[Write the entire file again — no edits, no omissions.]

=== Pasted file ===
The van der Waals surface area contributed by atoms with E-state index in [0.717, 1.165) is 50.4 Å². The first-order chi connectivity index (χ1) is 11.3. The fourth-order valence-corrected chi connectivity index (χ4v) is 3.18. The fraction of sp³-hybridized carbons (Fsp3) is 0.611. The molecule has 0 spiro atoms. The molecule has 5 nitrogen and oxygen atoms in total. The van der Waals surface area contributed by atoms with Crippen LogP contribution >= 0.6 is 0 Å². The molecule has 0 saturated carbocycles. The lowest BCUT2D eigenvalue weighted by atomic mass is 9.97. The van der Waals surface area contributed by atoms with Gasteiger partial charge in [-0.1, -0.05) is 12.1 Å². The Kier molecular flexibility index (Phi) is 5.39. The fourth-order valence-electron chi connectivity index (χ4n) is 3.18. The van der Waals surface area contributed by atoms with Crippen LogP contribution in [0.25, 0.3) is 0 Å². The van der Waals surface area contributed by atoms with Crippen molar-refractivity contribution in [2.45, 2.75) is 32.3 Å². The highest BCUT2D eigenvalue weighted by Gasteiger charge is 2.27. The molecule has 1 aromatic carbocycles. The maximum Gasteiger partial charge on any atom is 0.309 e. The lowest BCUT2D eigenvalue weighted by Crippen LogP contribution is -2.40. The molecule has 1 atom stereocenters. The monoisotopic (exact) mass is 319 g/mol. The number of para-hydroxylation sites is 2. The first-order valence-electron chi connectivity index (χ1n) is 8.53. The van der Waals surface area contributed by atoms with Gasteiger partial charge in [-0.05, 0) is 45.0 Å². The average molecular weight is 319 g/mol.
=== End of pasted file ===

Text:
The van der Waals surface area contributed by atoms with E-state index in [0.717, 1.165) is 50.4 Å². The first-order chi connectivity index (χ1) is 11.3. The fourth-order valence-corrected chi connectivity index (χ4v) is 3.18. The fraction of sp³-hybridized carbons (Fsp3) is 0.611. The molecule has 0 spiro atoms. The molecule has 5 nitrogen and oxygen atoms in total. The van der Waals surface area contributed by atoms with Crippen LogP contribution >= 0.6 is 0 Å². The molecule has 0 saturated carbocycles. The lowest BCUT2D eigenvalue weighted by atomic mass is 9.97. The van der Waals surface area contributed by atoms with Gasteiger partial charge in [-0.1, -0.05) is 12.1 Å². The Kier molecular flexibility index (Phi) is 5.39. The fourth-order valence-electron chi connectivity index (χ4n) is 3.18. The van der Waals surface area contributed by atoms with Crippen LogP contribution in [0.25, 0.3) is 0 Å². The van der Waals surface area contributed by atoms with Crippen molar-refractivity contribution in [2.45, 2.75) is 32.3 Å². The highest BCUT2D eigenvalue weighted by Gasteiger charge is 2.27. The molecule has 1 aromatic carbocycles. The maximum Gasteiger partial charge on any atom is 0.309 e. The lowest BCUT2D eigenvalue weighted by Crippen LogP contribution is -2.40. The molecule has 1 atom stereocenters. The monoisotopic (exact) mass is 319 g/mol. The number of para-hydroxylation sites is 2. The first-order valence-electron chi connectivity index (χ1n) is 8.53. The van der Waals surface area contributed by atoms with Gasteiger partial charge in [-0.05, 0) is 45.0 Å². The average molecular weight is 319 g/mol.